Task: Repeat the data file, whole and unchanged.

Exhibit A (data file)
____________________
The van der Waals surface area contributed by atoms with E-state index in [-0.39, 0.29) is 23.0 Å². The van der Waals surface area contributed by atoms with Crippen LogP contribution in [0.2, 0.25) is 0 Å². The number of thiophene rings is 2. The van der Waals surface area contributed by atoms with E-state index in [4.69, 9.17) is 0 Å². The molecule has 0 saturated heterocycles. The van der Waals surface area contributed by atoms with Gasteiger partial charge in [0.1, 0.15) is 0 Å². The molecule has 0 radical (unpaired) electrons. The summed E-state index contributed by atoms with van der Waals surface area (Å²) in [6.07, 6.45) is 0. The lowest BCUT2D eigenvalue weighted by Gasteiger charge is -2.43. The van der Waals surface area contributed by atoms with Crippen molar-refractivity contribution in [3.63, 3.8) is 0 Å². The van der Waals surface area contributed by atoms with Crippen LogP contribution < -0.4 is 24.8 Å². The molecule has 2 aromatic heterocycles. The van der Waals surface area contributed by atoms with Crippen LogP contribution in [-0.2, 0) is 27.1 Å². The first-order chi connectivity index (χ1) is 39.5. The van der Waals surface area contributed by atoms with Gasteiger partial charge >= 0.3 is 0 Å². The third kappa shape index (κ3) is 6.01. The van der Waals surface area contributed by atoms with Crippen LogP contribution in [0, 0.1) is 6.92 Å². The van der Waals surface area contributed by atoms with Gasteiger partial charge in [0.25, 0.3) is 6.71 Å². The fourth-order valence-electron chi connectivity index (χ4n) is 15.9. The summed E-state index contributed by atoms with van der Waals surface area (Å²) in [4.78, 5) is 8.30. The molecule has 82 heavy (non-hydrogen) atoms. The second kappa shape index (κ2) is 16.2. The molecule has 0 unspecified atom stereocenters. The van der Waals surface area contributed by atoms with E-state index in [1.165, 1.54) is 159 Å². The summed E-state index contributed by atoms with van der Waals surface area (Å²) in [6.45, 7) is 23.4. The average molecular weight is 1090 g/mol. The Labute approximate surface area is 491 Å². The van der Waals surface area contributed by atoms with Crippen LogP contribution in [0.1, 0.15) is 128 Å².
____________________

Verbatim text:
The van der Waals surface area contributed by atoms with E-state index in [-0.39, 0.29) is 23.0 Å². The van der Waals surface area contributed by atoms with Crippen LogP contribution in [0.2, 0.25) is 0 Å². The number of thiophene rings is 2. The van der Waals surface area contributed by atoms with E-state index in [4.69, 9.17) is 0 Å². The molecule has 0 saturated heterocycles. The van der Waals surface area contributed by atoms with Gasteiger partial charge in [0.1, 0.15) is 0 Å². The molecule has 0 radical (unpaired) electrons. The summed E-state index contributed by atoms with van der Waals surface area (Å²) in [6.07, 6.45) is 0. The lowest BCUT2D eigenvalue weighted by Gasteiger charge is -2.43. The van der Waals surface area contributed by atoms with Crippen molar-refractivity contribution in [3.63, 3.8) is 0 Å². The van der Waals surface area contributed by atoms with Crippen LogP contribution < -0.4 is 24.8 Å². The molecule has 2 aromatic heterocycles. The van der Waals surface area contributed by atoms with Crippen LogP contribution in [-0.2, 0) is 27.1 Å². The first-order chi connectivity index (χ1) is 39.5. The van der Waals surface area contributed by atoms with Gasteiger partial charge >= 0.3 is 0 Å². The third kappa shape index (κ3) is 6.01. The van der Waals surface area contributed by atoms with Crippen LogP contribution in [0, 0.1) is 6.92 Å². The van der Waals surface area contributed by atoms with Gasteiger partial charge in [0.25, 0.3) is 6.71 Å². The fourth-order valence-electron chi connectivity index (χ4n) is 15.9. The summed E-state index contributed by atoms with van der Waals surface area (Å²) in [4.78, 5) is 8.30. The molecule has 82 heavy (non-hydrogen) atoms. The second kappa shape index (κ2) is 16.2. The molecule has 0 unspecified atom stereocenters. The van der Waals surface area contributed by atoms with E-state index in [1.165, 1.54) is 159 Å². The summed E-state index contributed by atoms with van der Waals surface area (Å²) in [6.45, 7) is 23.4. The average molecular weight is 1090 g/mol. The Labute approximate surface area is 491 Å². The van der Waals surface area contributed by atoms with Crippen LogP contribution in [0.1, 0.15) is 128 Å².